"This is the year of the blue snow," catcher Gus Triandos said soon after. Why not? Jim Bunning had pitched a perfect game on Father's Day in that same ballyard. Callison had bowled a 300 game earlier in the season. (Take that, Andrew Bynum.) Dick Allen's rookie year was on pace for 201 hits, 29 homers, 91 RBI, even if they didn't pick him for the All-Star roster.
The Phillies overachieved for 150 games, came back from a fascinating road trip, 6 1/2 games in front with 12 to play. And then the blue snow turned to gray-as-ashes slush. Ten losses in a row, including a game against Milwaukee in which Callison hit three - count 'em, three - home runs.
Yo, this isn't about rehashing the nightmare of '64. This is about Callison and his All-Star heroics, because the game is back in the Mets' home park after all these years. And because for years around this time, Callison would get calls, asking about that homer off Radatz. It helped chase the blues when he'd tell 'em the bat was in the Hall of Fame, but he still had the baseball and it had a gash where his dog, Inga, had taken a bite out of it.
Callison died too young, too unappreciated. From '62 to '65, he threw out 90 overly ambitious runners from rightfield. Let the record show that Roberto Celemente had 59 assists in those years.
Callison loved the game, hated talking about it.
"If you keep your mouth shut," he once explained, "they won't know how little you know."
The Phillies traded third baseman Gene Freese to the White Sox to get Callison before the 1960 season. It doesn't beat Rick Wise for Steve Carlton, but it's in the photo for second-best deal the Phillies ever made.
Manager Gene Mauch adored him. How much? Well, on the final day of the 1962 season, a game against the Reds, Mauch rested him, because he was hitting exactly .300, even though pitcher Art Mahaffey was going for his 20th win.
Mahaffey threw 20 complete games that year, but he got beat, 4-0, that day. Pitched in the big leagues 4 more years, completed only nine more games.
Mauch disliked pitchers, and Mahaffey was near the top of that list. He thought it was more important that Callison finish at .300. In subsequent years, when the rightfielder struggled, Mauch would say, "Think of all the fun he'll have, getting to .300."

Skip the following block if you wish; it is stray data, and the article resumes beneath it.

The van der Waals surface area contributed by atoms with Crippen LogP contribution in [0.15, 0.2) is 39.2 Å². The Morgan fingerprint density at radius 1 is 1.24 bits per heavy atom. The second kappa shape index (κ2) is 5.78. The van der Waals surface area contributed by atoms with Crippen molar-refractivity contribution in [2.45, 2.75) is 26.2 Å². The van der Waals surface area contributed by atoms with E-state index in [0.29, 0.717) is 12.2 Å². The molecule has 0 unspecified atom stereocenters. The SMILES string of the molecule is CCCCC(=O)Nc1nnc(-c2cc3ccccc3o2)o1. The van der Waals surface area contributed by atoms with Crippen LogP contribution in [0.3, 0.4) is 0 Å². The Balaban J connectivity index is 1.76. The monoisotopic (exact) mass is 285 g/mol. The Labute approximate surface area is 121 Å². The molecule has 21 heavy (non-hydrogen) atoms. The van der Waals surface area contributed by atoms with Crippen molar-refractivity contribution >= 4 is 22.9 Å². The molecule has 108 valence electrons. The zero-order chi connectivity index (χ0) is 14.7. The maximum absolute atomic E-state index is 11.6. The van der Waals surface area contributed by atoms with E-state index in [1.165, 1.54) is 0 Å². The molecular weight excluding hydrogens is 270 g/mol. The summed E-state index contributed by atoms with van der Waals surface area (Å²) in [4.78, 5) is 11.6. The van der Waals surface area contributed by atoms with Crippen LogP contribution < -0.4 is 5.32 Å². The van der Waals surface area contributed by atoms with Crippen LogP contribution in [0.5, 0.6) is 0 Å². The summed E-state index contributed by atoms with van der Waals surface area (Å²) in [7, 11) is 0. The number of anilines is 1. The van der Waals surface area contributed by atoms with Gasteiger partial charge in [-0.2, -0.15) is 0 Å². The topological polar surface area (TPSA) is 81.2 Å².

He would also say things like, "Extraordinary people do extraordinary things." Which makes you wonder what he'd be saying about the wretched outfield the Phillies are sending out there these days.
Callison was a reluctant interview. Shy, not sullen. He opened up just once, late September in '64, raucous clubhouse scene in Los Angeles, some of the other players showing off shotguns they'd bought in Houston.
"They're spending the money," Callison grumbled, "before we've earned it."
He was right as the rain that melted the blue snow. Ten consecutive losses, starting with Chico Ruiz stealing home on Mahaffey. Callison got sick during the streak, flu-like symptoms.
He did not start one game against the Cardinals. And then Mauch sent him up to pinch-hit and he singled. Got to first base and the batboy shuffled out there with a windbreaker. It was against the rules, and Mauch knew the rules better than anyone in the league.
Callison's hands shivered. St. Louis first baseman Bill White reached over and buttoned that windbreaker for him, one of the more memorable moments of sportsmanship I've ever seen.
The Phillies lost that night, the Cardinals won the pennant, third baseman Ken Boyer beat out Callison for Most Valuable Player.
That's sad. But look at it another way. Look at that photo of the National Leaguers swarming Callison at home plate after that All-Star game-winning homer. Someone counted, and there are nine Hall of Famers in that photo. Nine! Congratulating Callison, the only Phillies player ever to be voted All-Star MVP.
Callison cherished that memory. We should, too.